Wivenhoe Dam

The Wivenhoe Dam is a rock and earth-fill embankment dam with a concrete spillway across the Brisbane River in South East Queensland, Australia. The dam wall is located about 80 kilometres (50 mi) by road from the centre of Brisbane. The primary purpose of the dam is the supply of potable water for the Brisbane and Ipswich regions. The dam also provides for flood mitigation control, hydroelectricity, and recreation.[1] The impounded reservoir is called Lake Wivenhoe and the dam, the lake and a narrow strip of surrounding land forms a locality also called Lake Wivenhoe.

Wivenhoe Dam
The Wivenhoe Dam wall and spillway
Location of the Wivenhoe Dam in Queensland
LocationSouth East Queensland
Coordinates27°23′38″S 152°36′28″E
Construction beganMarch 1973 (1973-03)
Opening date1984 (1984)
Operator(s)SEQ Water
Dam and spillways
Type of damEmbankment dam
ImpoundsBrisbane River
Height59 m (194 ft)
Height (thalweg)23 m (75 ft) AHD
Length2,300 m (7,500 ft)
Elevation at crest79 m (259 ft) AHD
Dam volume4,140×10^3 m3 (146×10^6 cu ft)
Spillway type
Spillway capacity12,000 m3/s (420,000 cu ft/s)
CreatesWivenhoe Reservoir
Total capacity1,165,238 ML (256,317×10^6 imp gal; 307,823×10^6 US gal)
Catchment area7,020 km2 (2,710 sq mi)
Surface area109.4 km2 (42.2 sq mi)
Wivenhoe Power Station
Operator(s)Tarong Energy
Commission dateMay 1984
Installed capacity500 MW (670,000 hp)

Wivenhoe Dam was planned in the early 1970s. The 1974 Brisbane flood highlighted the need for flood protection for South East Queensland.[2] The lake also forms part of the water storages for the Wivenhoe Power Station.

Location and features

The earth and rock dam structure is 59 metres (194 ft) high and 2,300 metres (7,500 ft) long. The 4,140-thousand-cubic-metre (146×10^6 cu ft) dam wall holds back the 1,165,000-megalitre (256×10^9 imp gal; 308×10^9 US gal) reservoir when at full capacity. From a catchment area of 7,020 square kilometres (2,710 sq mi) that includes much of the southwestern slopes of the D'Aguilar National Park, the dam creates Lake Wivenhoe, with a surface area of 1,094 hectares (2,700 acres), a maximum shoreline of 462 kilometres (287 mi), and an average annual evaporation level of 1,872 mm (73.7 in). The gated spillway, with five steel crest gates that are 12 metres (39 ft) wide and 16.6 metres (54 ft) high, has a discharge capacity of 12,000 cubic metres per second (420,000 cu ft/s).[1] The dam also has an auxiliary spillway to stop over-topping. The dam is managed by SEQ Water since July 2008 when most dam assets were transferred to the statutory authority, as part of a water security project in the South East Queensland region, known as the South East Queensland Water Grid.[3]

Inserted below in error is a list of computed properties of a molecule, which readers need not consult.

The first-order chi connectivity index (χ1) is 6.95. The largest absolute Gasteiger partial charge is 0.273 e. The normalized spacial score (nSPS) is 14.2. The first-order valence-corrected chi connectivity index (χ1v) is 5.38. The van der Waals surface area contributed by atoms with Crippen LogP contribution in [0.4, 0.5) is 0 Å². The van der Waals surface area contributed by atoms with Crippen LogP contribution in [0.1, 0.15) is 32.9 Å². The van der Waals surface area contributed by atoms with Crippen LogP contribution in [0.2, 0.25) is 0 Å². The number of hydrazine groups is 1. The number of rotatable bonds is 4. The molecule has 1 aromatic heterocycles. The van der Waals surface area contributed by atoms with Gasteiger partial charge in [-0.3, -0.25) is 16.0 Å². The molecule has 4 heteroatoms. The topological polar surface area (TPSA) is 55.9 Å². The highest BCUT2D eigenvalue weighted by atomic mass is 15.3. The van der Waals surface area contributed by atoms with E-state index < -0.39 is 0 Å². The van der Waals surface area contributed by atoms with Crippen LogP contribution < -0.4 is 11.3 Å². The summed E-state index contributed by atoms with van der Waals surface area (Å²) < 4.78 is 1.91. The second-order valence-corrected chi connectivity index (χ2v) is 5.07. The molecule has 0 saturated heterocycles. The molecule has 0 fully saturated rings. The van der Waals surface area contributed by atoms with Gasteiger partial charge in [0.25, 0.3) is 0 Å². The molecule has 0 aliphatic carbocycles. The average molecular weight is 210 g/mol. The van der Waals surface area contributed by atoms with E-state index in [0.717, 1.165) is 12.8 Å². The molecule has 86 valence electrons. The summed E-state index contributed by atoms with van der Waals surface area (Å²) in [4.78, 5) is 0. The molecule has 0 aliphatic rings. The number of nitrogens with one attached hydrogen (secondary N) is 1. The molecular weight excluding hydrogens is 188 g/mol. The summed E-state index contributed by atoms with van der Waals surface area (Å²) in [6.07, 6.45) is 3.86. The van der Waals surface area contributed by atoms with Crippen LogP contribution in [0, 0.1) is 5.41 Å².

A view of Lake Wivenhoe

Wivenhoe was initially investigated for a dam site in the 1890s and again in 1933.[4] Further investigations into a dam began in the mid 1960s. In November 1971, Government approval was given to proceed with construction. Acquisition of lands of the submerged portion of the dam began in March 1973. In 1976, the Government gave approval to proceed with construction of the pumped storage hydro-electric scheme.[5] Total cost for the hydro-electric project was A$450 million. In March 1977, the first construction contract was awarded.[5] The dam was designed by the Queensland Water Resources Commission.[5]

In June 1983, the partially completed dam mitigated a potentially severe flood that may have caused damage equal to the 1893 Brisbane flood.[6] Construction work, carried out by Thiess Brothers, was complete by 1985.[7] To provide the 337.5 square kilometres (130.3 sq mi) of land required for the dam, 200 properties were acquired. The catchment area has an average annual rainfall of 940 millimetres (37 in). The dam holds twice as much water as Sydney Harbour and can hold about seven times more water than the Hinze Dam on the Gold Coast. Wivenhoe Dam contributes to the Gold Coast's water supply.


The dam is used to mitigate floods and provide drinking water